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Weight gain—an aftereffect of alcohol consumption

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By NewsGram Staff Writer

You go through strenuous exercise and diet routines to maintain body-weight and shape, but one night you let yourself be drowned in alcohol, then all your efforts go down the drain. You’re once again back to square one. According to statistics given by the last survey conducted in 2010 by the World Health Organisation (WHO), 25 percent of the world population amounts for alcohol consumption.

So here is a wakeup call!

Flaming_cocktailsApart from adding extra calories in your system, alcohol also generates hunger, affects sleep and metabolism, and ultimately messes up your entire diet plan.

How does alcohol affect your diet? A single can of beer contains 154 calories and a martini contains around 250 calories, and none of these have any nutritional value. The same goes with other alcoholic drinks as well, and as your body does not use up these calories—you GAIN WEIGHT!

Skipping a meal to make up for gained calories due to drinking is of no use, as drinking on an empty stomach makes you queasy and so you have to eat to make that queasy feeling to go way. But then your control over your eating habits is also affected and you end up eating a lot more HIGH CALORIE comfort food.

Also alcohol leads to water loss through expanded pee, and the body looses important and vital minerals which are required to maintain fluid balance in the body. So, DEHYDRATION!
The salty foods like chips and peanuts makes you thirsty and you end up drinking more. Then again dehydration making you feel queasy, leading to more craving for food and so it keeps continuing like a circle which has no end.

Your body’s digestive system slows down by some 70 percent. Which means your body’s capacity to burn fat also slows down significantly, and in its place will start flushing out. Food and juices are easily digested by the body’s digestive system, but alcohol is more easily absorbed by the stomach and small intestine and is then delivered to the brain and liver. The liver converts alcohol into fat, which is stored in your body, and in the long run becomes the reason for weight gain.

Your average beverage, the wine to compliment your dinner, technically speaking, is the trigger to gain weight. Stating that alcohol consumption means weigh gain might be a more effective way to reach out to discourage drinking alcohol, than saying it leads to health problems which lead to death. After all, WHO WISHES TO BE CALLED FAT!

Next Story

Here’s Why Light Alcohol Consumption Might Also Increase Cancer Risk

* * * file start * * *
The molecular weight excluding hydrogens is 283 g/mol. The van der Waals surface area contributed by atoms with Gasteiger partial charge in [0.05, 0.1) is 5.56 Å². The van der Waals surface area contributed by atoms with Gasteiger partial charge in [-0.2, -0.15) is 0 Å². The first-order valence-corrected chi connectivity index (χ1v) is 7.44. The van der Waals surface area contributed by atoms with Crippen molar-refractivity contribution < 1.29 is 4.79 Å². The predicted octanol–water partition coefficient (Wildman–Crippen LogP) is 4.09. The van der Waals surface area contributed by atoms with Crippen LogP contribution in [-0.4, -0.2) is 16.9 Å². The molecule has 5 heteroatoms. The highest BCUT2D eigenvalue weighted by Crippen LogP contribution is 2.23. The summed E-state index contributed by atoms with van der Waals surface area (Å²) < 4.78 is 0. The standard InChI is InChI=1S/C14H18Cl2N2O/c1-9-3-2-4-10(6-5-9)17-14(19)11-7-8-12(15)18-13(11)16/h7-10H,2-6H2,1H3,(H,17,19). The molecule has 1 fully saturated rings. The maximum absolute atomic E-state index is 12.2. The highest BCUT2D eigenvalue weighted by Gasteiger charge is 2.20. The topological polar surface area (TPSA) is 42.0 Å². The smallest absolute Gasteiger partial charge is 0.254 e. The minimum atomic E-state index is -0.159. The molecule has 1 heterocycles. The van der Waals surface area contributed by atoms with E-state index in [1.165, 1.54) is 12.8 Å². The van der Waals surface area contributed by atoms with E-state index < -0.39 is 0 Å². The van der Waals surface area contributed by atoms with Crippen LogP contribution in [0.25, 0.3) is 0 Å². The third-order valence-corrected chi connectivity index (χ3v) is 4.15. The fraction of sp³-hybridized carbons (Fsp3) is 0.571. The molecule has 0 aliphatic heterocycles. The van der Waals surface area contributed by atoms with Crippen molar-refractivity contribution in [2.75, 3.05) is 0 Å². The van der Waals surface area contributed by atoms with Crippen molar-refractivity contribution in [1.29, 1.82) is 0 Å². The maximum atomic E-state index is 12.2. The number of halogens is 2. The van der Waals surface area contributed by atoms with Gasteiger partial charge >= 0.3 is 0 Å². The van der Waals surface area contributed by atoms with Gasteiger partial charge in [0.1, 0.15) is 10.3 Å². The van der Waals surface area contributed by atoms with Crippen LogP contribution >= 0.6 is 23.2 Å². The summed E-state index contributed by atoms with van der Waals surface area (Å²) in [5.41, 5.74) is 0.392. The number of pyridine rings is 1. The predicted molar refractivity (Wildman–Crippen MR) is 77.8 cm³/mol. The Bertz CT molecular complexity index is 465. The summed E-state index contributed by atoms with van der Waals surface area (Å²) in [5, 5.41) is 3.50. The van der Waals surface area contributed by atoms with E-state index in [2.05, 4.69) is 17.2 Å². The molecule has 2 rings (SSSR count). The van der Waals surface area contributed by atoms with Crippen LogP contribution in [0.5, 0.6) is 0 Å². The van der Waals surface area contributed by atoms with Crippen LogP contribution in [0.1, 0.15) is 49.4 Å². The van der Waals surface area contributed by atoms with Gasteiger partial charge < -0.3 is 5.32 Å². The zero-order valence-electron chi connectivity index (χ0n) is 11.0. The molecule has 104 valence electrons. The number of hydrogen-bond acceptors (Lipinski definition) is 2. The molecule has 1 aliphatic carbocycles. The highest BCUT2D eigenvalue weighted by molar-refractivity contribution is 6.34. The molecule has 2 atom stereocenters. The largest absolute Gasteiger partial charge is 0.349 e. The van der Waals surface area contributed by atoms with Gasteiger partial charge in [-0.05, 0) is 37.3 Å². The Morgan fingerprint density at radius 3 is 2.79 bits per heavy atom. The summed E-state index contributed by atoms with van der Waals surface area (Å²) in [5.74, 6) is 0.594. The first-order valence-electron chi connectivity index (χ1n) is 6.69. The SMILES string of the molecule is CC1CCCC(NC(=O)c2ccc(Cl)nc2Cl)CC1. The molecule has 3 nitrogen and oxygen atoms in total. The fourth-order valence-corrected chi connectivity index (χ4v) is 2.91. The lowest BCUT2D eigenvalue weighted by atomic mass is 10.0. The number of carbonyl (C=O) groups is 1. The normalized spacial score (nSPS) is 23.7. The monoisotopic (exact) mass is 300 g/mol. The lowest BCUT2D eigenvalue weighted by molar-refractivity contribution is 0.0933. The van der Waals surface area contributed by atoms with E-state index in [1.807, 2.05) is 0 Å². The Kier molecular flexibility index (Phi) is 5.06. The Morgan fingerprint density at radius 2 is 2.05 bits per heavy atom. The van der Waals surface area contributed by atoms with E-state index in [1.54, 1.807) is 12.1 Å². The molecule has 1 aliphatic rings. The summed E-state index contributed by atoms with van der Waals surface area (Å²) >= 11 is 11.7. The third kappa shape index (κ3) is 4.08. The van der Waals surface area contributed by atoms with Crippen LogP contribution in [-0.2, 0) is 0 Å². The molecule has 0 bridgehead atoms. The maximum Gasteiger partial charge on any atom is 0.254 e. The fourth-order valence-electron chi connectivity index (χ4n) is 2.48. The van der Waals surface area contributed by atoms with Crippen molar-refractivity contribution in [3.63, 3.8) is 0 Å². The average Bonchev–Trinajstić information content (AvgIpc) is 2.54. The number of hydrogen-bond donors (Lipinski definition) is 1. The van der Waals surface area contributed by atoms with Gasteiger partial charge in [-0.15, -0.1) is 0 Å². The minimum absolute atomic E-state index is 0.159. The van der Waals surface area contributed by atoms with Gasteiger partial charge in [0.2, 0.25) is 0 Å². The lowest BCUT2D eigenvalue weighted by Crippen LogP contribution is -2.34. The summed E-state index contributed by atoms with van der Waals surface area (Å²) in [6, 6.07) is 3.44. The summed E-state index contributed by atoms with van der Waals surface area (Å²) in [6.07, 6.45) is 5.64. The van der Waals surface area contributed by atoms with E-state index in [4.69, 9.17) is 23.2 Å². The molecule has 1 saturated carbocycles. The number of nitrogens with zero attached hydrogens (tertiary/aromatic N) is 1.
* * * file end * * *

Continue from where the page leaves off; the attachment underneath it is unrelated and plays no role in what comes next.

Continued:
The researchers found an almost linear association between cancer risk and alcohol consumption

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In a study published in the journal Cancer, the overall cancer risk appeared to be the lowest at zero alcohol consumption. Pixabay

If you thought one-two drinks a day would not do any harm, think again. Researchers in Japan have found that even light alcohol consumption might increase the cancer risk.

In the study published in the journal Cancer, the overall cancer risk appeared to be the lowest at zero alcohol consumption. The elevated risk appeared to be explained by alcohol-related cancer risk across relatively common sites, including the colorectum, stomach, breast, prostate and esophagus.

“In Japan, the primary cause of death is cancer,” said one of the researchers Masayoshi Zaitsu from The University of Tokyo. “Given the current burden of overall cancer incidence, we should further encourage promoting public education about alcohol-related cancer risk,” Zaitsu said. The team examined clinical data on 63,232 patients with cancer and 63,232 controls matched for sex, age, hospital admission date, and admitting hospital. The data was gathered from 33 general hospitals in Japan.

All participants reported their average daily amount of standardised alcohol units and the duration of drinking. One standardised drink containing 23 grams of ethanol was equivalent to one 180-ml cup of Japanese sake, one 500-ml bottle of beer, one 180-ml glass of wine, or one 60-ml cup of whiskey.

Drink, Alcohol, Cup, Whiskey, The Drink
If you thought one-two drinks a day would not do any harm, think again. Researchers in Japan have found that even light alcohol consumption might increase the cancer risk. Pixabay

The researchers found an almost linear association between cancer risk and alcohol consumption. A light level of drinking at 10-drink-year point, for example, one drink per day for 10 years or two drinks per day for five years would increase cancer risk by five per cent, the findings showed.

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Those who drank two or fewer drinks a day had an elevated cancer risk regardless of how long they had consumed alcohol. Also, analyses classified by sex, drinking/smoking behaviours and occupational class mostly showed the same patterns. (IANS)